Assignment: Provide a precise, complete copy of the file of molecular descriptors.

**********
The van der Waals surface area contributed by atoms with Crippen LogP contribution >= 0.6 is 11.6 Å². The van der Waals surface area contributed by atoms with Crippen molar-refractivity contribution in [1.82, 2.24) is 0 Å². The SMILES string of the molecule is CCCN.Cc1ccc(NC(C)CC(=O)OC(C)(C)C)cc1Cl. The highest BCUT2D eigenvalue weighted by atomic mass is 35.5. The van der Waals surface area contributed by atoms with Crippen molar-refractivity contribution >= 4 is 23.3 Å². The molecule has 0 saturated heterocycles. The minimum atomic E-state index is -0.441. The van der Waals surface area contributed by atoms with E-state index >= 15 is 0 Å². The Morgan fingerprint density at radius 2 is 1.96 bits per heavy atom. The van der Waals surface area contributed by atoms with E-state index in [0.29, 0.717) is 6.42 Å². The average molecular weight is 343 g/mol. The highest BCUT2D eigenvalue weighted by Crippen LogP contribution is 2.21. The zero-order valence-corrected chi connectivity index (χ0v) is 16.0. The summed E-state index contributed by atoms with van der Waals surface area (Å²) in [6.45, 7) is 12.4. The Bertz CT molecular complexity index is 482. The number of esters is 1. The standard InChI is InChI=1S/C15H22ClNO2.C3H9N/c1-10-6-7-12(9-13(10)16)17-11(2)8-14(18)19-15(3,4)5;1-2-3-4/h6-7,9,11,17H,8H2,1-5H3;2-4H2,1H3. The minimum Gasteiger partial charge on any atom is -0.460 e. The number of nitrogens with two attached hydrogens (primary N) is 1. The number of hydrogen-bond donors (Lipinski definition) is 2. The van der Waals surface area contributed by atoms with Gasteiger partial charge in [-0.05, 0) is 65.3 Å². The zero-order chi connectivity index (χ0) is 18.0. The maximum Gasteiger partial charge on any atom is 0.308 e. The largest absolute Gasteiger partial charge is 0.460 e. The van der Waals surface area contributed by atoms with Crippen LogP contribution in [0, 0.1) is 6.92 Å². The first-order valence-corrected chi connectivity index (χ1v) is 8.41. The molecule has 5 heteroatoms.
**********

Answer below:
The van der Waals surface area contributed by atoms with Crippen LogP contribution >= 0.6 is 11.6 Å². The van der Waals surface area contributed by atoms with Crippen molar-refractivity contribution in [1.82, 2.24) is 0 Å². The SMILES string of the molecule is CCCN.Cc1ccc(NC(C)CC(=O)OC(C)(C)C)cc1Cl. The highest BCUT2D eigenvalue weighted by atomic mass is 35.5. The van der Waals surface area contributed by atoms with Crippen molar-refractivity contribution >= 4 is 23.3 Å². The molecule has 0 saturated heterocycles. The minimum atomic E-state index is -0.441. The van der Waals surface area contributed by atoms with E-state index >= 15 is 0 Å². The Morgan fingerprint density at radius 2 is 1.96 bits per heavy atom. The van der Waals surface area contributed by atoms with E-state index in [0.29, 0.717) is 6.42 Å². The average molecular weight is 343 g/mol. The highest BCUT2D eigenvalue weighted by Crippen LogP contribution is 2.21. The zero-order valence-corrected chi connectivity index (χ0v) is 16.0. The summed E-state index contributed by atoms with van der Waals surface area (Å²) in [6.45, 7) is 12.4. The Bertz CT molecular complexity index is 482. The number of esters is 1. The standard InChI is InChI=1S/C15H22ClNO2.C3H9N/c1-10-6-7-12(9-13(10)16)17-11(2)8-14(18)19-15(3,4)5;1-2-3-4/h6-7,9,11,17H,8H2,1-5H3;2-4H2,1H3. The minimum Gasteiger partial charge on any atom is -0.460 e. The number of nitrogens with two attached hydrogens (primary N) is 1. The number of hydrogen-bond donors (Lipinski definition) is 2. The van der Waals surface area contributed by atoms with Gasteiger partial charge in [-0.05, 0) is 65.3 Å². The zero-order chi connectivity index (χ0) is 18.0. The maximum Gasteiger partial charge on any atom is 0.308 e. The largest absolute Gasteiger partial charge is 0.460 e. The van der Waals surface area contributed by atoms with Crippen LogP contribution in [0, 0.1) is 6.92 Å². The first-order valence-corrected chi connectivity index (χ1v) is 8.41. The molecule has 5 heteroatoms.